Package

purescript-machines

Repository
purescript-contrib/purescript-machines
License
MIT
Uploaded by
thomashoneyman
Published on
2021-02-26

CI Release Pursuit Maintainer: thomashoneyman Maintainer: paluh

Machines is a library for building finite state machines. Finite state machines are useful for modeling many concerns that developers face. They help you describe a set of possible states and rules for how to transition from one state to another. The result is a complete view of possible states and transitions between states.

Currently this library implements Mealy machines with halting.

Installation

Install machines with Spago:

spago install machines

Quick start

Mealy machines are finite state machines. The MealyT f i o type represents a machine where f is the effect used for evaluation, i is the input, and o is the output value. The examples here use Identity as the effect type for simplicity, but you would usually use a different Monad such as Effect, Aff, or State.

There are several ways to build machines. One way is to use do syntax, for example:

import Prelude

import Control.MonadZero (guard)
import Data.Machine.Mealy (MealyT, fromArray, toUnfoldable)
import Data.Identity (Identity)

machine1 :: MealyT Identity Unit String
machine1 = do
  number <- fromArray [10, 20, 30, 40, 50, 0, 60, 70]
  guard (number /= 0)
  let scaled = div number 2
  pure $ show scaled

This will create a machine machine1 which goes through the "inputs" from the array. It then checks and halts on any zero input, and otherwise scales the inputs (by dividing by 2). The result is then transformed into a string.

The resulting machine can be materialized via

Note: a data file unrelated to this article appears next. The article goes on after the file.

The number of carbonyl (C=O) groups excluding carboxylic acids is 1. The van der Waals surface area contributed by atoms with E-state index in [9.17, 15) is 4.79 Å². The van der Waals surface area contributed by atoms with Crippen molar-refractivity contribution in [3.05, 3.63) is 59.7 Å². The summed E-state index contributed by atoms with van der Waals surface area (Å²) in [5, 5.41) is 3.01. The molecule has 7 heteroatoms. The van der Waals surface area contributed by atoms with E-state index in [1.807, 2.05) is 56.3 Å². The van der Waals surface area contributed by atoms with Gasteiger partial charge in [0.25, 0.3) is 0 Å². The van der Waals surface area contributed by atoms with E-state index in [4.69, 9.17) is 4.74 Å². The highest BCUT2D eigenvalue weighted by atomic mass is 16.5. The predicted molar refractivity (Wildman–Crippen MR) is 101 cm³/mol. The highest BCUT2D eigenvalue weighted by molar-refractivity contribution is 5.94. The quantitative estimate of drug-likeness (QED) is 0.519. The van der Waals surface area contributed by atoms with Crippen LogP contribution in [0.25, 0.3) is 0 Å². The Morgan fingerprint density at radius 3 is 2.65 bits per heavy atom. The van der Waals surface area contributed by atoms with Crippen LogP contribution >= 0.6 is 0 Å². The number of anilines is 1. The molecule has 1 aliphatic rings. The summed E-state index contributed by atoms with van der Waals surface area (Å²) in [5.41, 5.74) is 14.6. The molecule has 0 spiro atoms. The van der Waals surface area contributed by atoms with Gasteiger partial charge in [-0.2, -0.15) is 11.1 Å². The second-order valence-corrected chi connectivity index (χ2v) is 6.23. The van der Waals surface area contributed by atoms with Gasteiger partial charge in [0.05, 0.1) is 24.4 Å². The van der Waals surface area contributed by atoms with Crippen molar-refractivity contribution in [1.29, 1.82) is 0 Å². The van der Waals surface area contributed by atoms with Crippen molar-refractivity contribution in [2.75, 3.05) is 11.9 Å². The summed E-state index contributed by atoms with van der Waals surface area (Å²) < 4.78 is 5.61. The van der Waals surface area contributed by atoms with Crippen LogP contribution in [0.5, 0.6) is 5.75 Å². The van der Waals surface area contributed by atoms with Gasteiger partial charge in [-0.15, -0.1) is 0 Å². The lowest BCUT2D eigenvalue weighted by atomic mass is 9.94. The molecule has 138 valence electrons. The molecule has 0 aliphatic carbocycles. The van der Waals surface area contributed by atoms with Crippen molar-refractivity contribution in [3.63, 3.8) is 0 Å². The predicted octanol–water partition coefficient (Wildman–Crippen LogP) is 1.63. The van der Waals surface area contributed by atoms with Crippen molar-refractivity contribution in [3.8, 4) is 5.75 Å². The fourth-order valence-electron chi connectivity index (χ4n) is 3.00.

> toUnfoldable unit machine1 :: Array String
["5","10","15","20","25"]

Another way to write the same machine is using machine composition. In this example, we will be creating multiple machines using pureMealy, which relies on Steps.

A Step f i o represents a state transition in the machine. When you run a machine you are executing a series of steps. At each step the machine can stop via the Halt constructor or Emit a value and construct the rest of the machine.

import Prelude

import Data.Identity (Identity)
import Data.Machine.Mealy (MealyT, Step(..), fromArray, pureMealy)

machine2 :: MealyT Identity Unit String
machine2 =
    fromArray [10, 20, 30, 40, 50, 0, 60, 70]
        >>> pureMealy haltOn0
        >>> pureMealy scale
        >>> pureMealy pretty
  where
    haltOn0 :: Int -> Step Identity Int Int
    haltOn0 0 = Halt
    haltOn0 n = Emit n $ pureMealy haltOn0

    scale :: Int -> Step Identity Int Int
    scale n = Emit (n `div` 2) $ pureMealy scale

    pretty :: Int -> Step Identity Int String
    pretty n = Emit (show n) $ pureMealy pretty

This machine does the same thing, except it creates multiple machines:

  • fromArray [10, 20 ... is a MealyT Identity Unit Int which generates the integerers in the provided array,
  • pureMealy haltOn0 is a MealyT Int Int which halts on 0,
  • pureMealy scale is a MealyT Int Int which scales the inputs, and
  • pureMealy pretty is a MealyT Int String which converts inputs from integers to strings.

Documentation

machines documentation is stored in a few places:

  1. Module documentation is published on Pursuit.
  2. Written documentation is kept in the docs directory.
  3. Usage examples can be found in the test suite.

If you get stuck, there are several ways to get help:

Contributing

You can contribute to machines in several ways:

  1. If you encounter a problem or have a question, please open an issue. We'll do our best to work with you to resolve or answer it.

  2. If you would like to contribute code, tests, or documentation, please read the contributor guide. It's a short, helpful introduction to contributing to this library, including development instructions.

  3. If you have written a library, tutorial, guide, or other resource based on this package, please share it on the PureScript Discourse! Writing libraries and learning resources are a great way to help this library succeed.